- The Washington Times - Sunday, June 30, 2002

In 1997, the year before Charles Ramsey became the police chief of Washington, the city's homicide-closure rate exceeded 70 percent. In mid-1998, the year he arrived, the homicide-closure rate hit 64.5 percent. In 1999, the closure rate dipped again, to 61.2 percent. So, in establishing bonus-related goals for 2000 and 2001, it hardly seemed extreme to seek to achieve a closure rate fractionally above the rate achieved during the year he was hired. Thus, the homicide-solving goal became 65 percent, which, it's worth noting, was still more than 5 percentage points below the rate obtained the year before the chief arrived. Well, as it happens, the homicide-closure rate continued to deteriorate. In 2000, the rate fell to 57 percent.
Last year, the rate plunged below the 50 percent mark, hurtling to 48.5 percent. With the clearance rate in free-fall plunging more than 30 percent relative to the rate achieved the year before he hit town what does the chief do? Does he redouble his department's efforts? Does he raise the bar to a level that compares with the closure rates achieved in Baltimore (78 percent) or New York City (77.9 percent), and then announce that he expects to be held accountable? No. Chief Ramsey rejects both alternatives.
Instead, in his own self-serving manner, the chief weasels. With his own bonus on the line, Chief Ramsey pushed the bar all the way down to 50.9 percent. At that level, why bother? If a homicide-closure rate of less than 51 percent is acceptable to the chief of police in the nation's capital as a goal worth pursuing, perhaps the mayor ought to establish a new goal for himself: To wit, why not hire a chief of police who worries less about his bonus and more about performing his job?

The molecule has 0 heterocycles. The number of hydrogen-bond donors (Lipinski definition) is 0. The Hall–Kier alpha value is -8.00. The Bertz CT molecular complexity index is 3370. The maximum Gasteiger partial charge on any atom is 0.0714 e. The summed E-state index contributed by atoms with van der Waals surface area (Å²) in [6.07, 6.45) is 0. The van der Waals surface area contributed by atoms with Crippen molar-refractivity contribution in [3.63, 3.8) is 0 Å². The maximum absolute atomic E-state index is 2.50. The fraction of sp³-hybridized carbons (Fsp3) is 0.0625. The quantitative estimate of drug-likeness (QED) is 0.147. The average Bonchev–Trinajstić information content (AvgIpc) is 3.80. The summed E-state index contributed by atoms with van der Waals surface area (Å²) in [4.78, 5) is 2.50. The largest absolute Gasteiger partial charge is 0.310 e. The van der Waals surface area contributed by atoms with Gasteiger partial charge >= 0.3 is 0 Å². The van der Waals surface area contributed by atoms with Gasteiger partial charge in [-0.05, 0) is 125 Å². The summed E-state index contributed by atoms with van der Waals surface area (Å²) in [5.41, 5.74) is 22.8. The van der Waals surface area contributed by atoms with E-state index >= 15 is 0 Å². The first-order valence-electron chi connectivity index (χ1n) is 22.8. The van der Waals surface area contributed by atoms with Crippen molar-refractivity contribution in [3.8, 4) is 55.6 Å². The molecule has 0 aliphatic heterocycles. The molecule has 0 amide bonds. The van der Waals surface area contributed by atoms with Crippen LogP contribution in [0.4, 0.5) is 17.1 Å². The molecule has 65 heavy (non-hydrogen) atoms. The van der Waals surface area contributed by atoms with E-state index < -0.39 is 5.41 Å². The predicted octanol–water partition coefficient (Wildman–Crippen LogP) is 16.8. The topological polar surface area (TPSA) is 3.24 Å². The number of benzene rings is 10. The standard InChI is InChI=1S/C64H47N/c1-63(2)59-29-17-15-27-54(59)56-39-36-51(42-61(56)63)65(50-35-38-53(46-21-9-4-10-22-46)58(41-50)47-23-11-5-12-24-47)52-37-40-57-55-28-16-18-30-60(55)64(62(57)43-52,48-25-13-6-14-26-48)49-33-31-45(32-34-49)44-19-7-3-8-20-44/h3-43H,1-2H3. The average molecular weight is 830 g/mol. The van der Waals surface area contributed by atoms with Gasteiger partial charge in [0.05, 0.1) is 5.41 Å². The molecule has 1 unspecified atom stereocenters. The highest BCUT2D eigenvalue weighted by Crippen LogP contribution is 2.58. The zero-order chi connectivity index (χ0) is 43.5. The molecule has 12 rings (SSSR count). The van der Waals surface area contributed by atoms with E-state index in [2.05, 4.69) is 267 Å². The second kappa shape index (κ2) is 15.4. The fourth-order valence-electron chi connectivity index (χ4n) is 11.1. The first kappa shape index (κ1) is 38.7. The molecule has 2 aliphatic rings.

Last year's closure rate was the lowest in a decade, and improving that unacceptable performance by a mere 5 percent doesn't cut it. Moreover, it isn't as though the Metropolitan Police Department were performing its other duties up to speed. The Chandra Levy investigation has so far proved to be one sad joke, giving rise to all sorts of well-earned barbs about the District's Keystone Cops.
After failing to find Miss Levy last year and after spending a week canvassing Rock Creek Park day and night for additional clues, Chief Ramsey was crowing June 6 about what "an excellent, excellent job" his troops had performed. Hours later, private investigators located Miss Levy's tibia in the very area the department had spent a week searching. Once again, the chief pledged, "We're working as hard as we can to find out who's responsible for the murder of Chandra Levy."
Well, that's the problem. Whether it involves the Levy case or any of the other hundreds of unsolved homicides, "working as hard as we can" simply isn't hard enough. And lowering the bar isn't likely to help. Rather, Mayor Tony Williams might instead think about lowering the boom.

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